Treating adults like children is a common form of transference. Illustration: Sturt Krygsman
The Australian, NOVEMBER 7, 2015
A rather odd encounter with a new colleague shook me up. We had to go to a work function together and she became very strange with me.
She started becoming overly familiar, not in a nice way. She was crossing boundaries, speaking like she knew me, getting irritated at small things. Saying “well, you should do this … and that” in an inappropriate manner.
I felt very unnerved when I ordered something later at lunch when we were alone and she chastised me. It was not normal behaviour. It was a tone I would only use with familiars — my daughter, my sisters, my mum, my partner. I wouldn’t have the audacity to speak to a work colleague in such a manner. She was also overly intimate, calling me Ruthie.
Given she’s an intelligent, put-together woman — not mad — I was miffed. Later she started talking about her sister, and bingo! I realised she was projecting on to me. Somehow, unconsciously, I had become the sister. It’s called transference, which sounds very Woody Allen, very Freudian, but it’s happening every second of every day around us, albeit not as obviously as in this encounter.
One definition of transference is “the inappropriate repetition in the present of a relationship that was important in a person’s childhood” or “the redirection of feelings and desires especially those unconsciously retained from childhood towards a new object”.
It may explain why bosses pick favourites; why some career women defer financial power to their partners. It happens when we find ourselves attracted to someone who grins in a certain way, despite the fact we have nothing in common.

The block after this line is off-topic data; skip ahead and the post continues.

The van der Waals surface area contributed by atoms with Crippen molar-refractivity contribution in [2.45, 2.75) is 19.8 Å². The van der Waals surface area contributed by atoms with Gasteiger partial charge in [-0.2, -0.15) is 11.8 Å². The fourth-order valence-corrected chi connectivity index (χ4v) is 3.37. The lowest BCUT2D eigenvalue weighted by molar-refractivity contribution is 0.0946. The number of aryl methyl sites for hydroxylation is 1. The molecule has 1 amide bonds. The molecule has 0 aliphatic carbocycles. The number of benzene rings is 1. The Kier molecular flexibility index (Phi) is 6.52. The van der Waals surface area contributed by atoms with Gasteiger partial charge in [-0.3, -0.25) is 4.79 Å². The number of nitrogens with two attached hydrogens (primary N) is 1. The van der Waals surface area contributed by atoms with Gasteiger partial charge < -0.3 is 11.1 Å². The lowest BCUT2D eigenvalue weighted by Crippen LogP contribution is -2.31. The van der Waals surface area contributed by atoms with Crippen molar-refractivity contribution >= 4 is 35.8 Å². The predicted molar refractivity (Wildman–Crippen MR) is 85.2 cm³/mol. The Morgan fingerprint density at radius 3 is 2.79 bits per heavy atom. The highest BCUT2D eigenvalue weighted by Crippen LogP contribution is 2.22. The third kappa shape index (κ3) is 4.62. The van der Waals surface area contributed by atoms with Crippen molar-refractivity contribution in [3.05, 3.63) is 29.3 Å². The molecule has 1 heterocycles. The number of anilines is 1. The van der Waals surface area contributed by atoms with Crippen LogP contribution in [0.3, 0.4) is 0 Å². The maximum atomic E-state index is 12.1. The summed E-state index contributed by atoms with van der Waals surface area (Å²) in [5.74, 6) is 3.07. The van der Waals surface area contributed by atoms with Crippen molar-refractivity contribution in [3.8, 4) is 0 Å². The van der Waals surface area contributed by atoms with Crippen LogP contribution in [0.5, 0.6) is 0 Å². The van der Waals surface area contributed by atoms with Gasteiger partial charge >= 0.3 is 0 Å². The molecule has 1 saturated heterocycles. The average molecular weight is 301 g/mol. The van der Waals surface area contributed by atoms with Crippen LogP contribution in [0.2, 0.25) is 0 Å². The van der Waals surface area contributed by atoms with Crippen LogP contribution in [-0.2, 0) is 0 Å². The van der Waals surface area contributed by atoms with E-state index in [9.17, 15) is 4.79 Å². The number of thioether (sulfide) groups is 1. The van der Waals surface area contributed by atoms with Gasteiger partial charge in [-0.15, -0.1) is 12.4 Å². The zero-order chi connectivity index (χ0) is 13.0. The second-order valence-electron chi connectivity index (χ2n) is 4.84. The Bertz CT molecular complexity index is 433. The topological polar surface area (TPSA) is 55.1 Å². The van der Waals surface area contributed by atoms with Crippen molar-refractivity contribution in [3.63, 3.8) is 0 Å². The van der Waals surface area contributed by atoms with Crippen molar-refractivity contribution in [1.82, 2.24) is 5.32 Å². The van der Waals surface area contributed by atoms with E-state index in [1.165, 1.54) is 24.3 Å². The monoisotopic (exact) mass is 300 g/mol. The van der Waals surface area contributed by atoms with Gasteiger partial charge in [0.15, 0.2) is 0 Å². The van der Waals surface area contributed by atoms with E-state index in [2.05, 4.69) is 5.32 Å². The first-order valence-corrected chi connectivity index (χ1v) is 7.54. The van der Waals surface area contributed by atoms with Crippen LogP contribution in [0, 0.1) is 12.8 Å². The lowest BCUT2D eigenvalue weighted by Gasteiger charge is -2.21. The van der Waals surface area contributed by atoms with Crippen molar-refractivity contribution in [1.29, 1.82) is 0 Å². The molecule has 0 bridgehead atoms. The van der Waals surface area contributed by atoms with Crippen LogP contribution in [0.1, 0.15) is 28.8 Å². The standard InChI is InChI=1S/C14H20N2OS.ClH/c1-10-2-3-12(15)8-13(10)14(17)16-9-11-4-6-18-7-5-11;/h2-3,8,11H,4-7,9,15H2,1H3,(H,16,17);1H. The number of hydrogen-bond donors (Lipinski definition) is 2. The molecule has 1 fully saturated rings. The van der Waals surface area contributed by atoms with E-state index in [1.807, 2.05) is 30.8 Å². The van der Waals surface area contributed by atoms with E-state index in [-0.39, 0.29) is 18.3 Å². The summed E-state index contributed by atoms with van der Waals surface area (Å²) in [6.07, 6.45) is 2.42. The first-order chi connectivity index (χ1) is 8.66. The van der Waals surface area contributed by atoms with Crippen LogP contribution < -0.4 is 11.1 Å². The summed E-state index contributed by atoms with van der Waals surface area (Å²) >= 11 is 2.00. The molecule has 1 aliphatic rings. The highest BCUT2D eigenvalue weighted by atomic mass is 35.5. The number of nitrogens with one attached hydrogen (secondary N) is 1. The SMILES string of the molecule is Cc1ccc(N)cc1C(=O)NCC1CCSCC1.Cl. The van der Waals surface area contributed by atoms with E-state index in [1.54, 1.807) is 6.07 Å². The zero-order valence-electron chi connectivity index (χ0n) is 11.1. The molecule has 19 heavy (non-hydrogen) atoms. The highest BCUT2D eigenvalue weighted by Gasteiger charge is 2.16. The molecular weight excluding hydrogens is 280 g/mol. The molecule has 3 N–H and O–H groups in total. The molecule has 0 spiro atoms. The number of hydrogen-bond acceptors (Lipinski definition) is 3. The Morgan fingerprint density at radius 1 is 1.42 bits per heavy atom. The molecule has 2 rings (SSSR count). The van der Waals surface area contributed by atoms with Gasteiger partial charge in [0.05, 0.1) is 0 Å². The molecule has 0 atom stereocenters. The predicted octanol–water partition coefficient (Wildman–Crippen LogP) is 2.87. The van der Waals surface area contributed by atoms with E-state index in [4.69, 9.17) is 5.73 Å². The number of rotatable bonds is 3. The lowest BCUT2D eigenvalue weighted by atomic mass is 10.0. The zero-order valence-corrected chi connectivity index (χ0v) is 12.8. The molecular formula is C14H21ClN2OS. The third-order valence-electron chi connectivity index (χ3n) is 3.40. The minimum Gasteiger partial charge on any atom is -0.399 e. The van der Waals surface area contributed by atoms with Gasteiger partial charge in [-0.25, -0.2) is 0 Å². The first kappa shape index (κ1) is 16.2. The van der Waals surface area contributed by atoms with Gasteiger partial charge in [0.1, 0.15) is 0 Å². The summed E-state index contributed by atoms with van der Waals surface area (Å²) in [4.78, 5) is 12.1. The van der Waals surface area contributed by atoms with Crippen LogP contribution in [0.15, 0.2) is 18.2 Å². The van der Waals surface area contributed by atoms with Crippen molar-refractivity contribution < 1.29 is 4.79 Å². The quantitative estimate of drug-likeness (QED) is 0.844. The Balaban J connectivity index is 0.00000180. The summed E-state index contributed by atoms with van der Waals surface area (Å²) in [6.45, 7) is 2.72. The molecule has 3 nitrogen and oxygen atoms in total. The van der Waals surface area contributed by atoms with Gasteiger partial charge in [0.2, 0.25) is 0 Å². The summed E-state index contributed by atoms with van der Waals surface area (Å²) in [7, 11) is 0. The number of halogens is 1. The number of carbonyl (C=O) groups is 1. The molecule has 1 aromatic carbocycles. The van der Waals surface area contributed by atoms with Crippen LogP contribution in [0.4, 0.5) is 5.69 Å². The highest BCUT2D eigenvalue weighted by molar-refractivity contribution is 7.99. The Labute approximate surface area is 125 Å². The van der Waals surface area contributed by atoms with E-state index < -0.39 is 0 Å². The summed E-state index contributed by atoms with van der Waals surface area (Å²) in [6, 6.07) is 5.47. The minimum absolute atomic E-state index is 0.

It goes a long way to explain why, despite the beauty myths we are fed about perfect skin and bodies, many times we see plain, overweight people happily in relationships or desired. When I was a relationships writer I had a letter from a man who was sexually attracted to “frumpy women in loose dresses”, which made him feel “safe and turned on”.
Often during a row one partner may really be arguing with their mother while another answers a dad, sibling, teacher or even a former spouse.
When this woman started telling me how to eat, I reacted badly and ended up having a bit of a “storm off”. The subtext was she was telling her sister “You’re so badly behaved!” and I was saying: “Don’t tell me what to do, Daddy.”
The bottom line is that transference is narcissistic because those doing it don’t see the real person they are projecting on to. Suffice to say it was a very long lunch — not in the “happy” way.